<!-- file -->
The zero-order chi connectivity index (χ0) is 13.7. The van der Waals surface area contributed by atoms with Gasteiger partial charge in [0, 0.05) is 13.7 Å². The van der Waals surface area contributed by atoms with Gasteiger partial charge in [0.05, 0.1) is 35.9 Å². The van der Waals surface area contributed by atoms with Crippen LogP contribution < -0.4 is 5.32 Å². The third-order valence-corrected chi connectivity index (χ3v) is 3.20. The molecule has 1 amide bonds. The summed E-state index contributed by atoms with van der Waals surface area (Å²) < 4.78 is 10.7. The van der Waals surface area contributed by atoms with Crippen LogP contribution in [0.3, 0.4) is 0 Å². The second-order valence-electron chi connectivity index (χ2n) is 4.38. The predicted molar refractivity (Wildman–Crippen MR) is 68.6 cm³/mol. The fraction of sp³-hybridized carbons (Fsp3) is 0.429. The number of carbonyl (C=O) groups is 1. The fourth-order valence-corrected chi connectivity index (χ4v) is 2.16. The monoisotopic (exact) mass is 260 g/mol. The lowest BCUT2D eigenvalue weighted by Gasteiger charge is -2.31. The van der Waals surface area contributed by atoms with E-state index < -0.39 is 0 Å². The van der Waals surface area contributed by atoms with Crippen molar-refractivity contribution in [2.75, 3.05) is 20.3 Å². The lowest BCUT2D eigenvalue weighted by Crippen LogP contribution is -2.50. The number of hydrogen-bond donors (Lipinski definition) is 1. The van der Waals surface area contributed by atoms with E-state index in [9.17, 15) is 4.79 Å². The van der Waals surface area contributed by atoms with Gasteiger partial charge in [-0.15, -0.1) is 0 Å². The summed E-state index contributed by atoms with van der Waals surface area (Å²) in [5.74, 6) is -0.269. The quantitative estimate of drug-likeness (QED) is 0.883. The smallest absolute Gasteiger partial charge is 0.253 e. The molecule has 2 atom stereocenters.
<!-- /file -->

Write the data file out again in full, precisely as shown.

The zero-order chi connectivity index (χ0) is 13.7. The van der Waals surface area contributed by atoms with Gasteiger partial charge in [0, 0.05) is 13.7 Å². The van der Waals surface area contributed by atoms with Gasteiger partial charge in [0.05, 0.1) is 35.9 Å². The van der Waals surface area contributed by atoms with Crippen LogP contribution < -0.4 is 5.32 Å². The third-order valence-corrected chi connectivity index (χ3v) is 3.20. The molecule has 1 amide bonds. The summed E-state index contributed by atoms with van der Waals surface area (Å²) < 4.78 is 10.7. The van der Waals surface area contributed by atoms with Crippen LogP contribution in [0.3, 0.4) is 0 Å². The second-order valence-electron chi connectivity index (χ2n) is 4.38. The predicted molar refractivity (Wildman–Crippen MR) is 68.6 cm³/mol. The fraction of sp³-hybridized carbons (Fsp3) is 0.429. The number of carbonyl (C=O) groups is 1. The fourth-order valence-corrected chi connectivity index (χ4v) is 2.16. The monoisotopic (exact) mass is 260 g/mol. The lowest BCUT2D eigenvalue weighted by Gasteiger charge is -2.31. The van der Waals surface area contributed by atoms with E-state index < -0.39 is 0 Å². The van der Waals surface area contributed by atoms with Crippen molar-refractivity contribution in [2.75, 3.05) is 20.3 Å². The lowest BCUT2D eigenvalue weighted by Crippen LogP contribution is -2.50. The number of hydrogen-bond donors (Lipinski definition) is 1. The van der Waals surface area contributed by atoms with E-state index in [9.17, 15) is 4.79 Å². The van der Waals surface area contributed by atoms with Gasteiger partial charge in [-0.15, -0.1) is 0 Å². The summed E-state index contributed by atoms with van der Waals surface area (Å²) in [5.74, 6) is -0.269. The quantitative estimate of drug-likeness (QED) is 0.883. The smallest absolute Gasteiger partial charge is 0.253 e. The molecule has 2 atom stereocenters.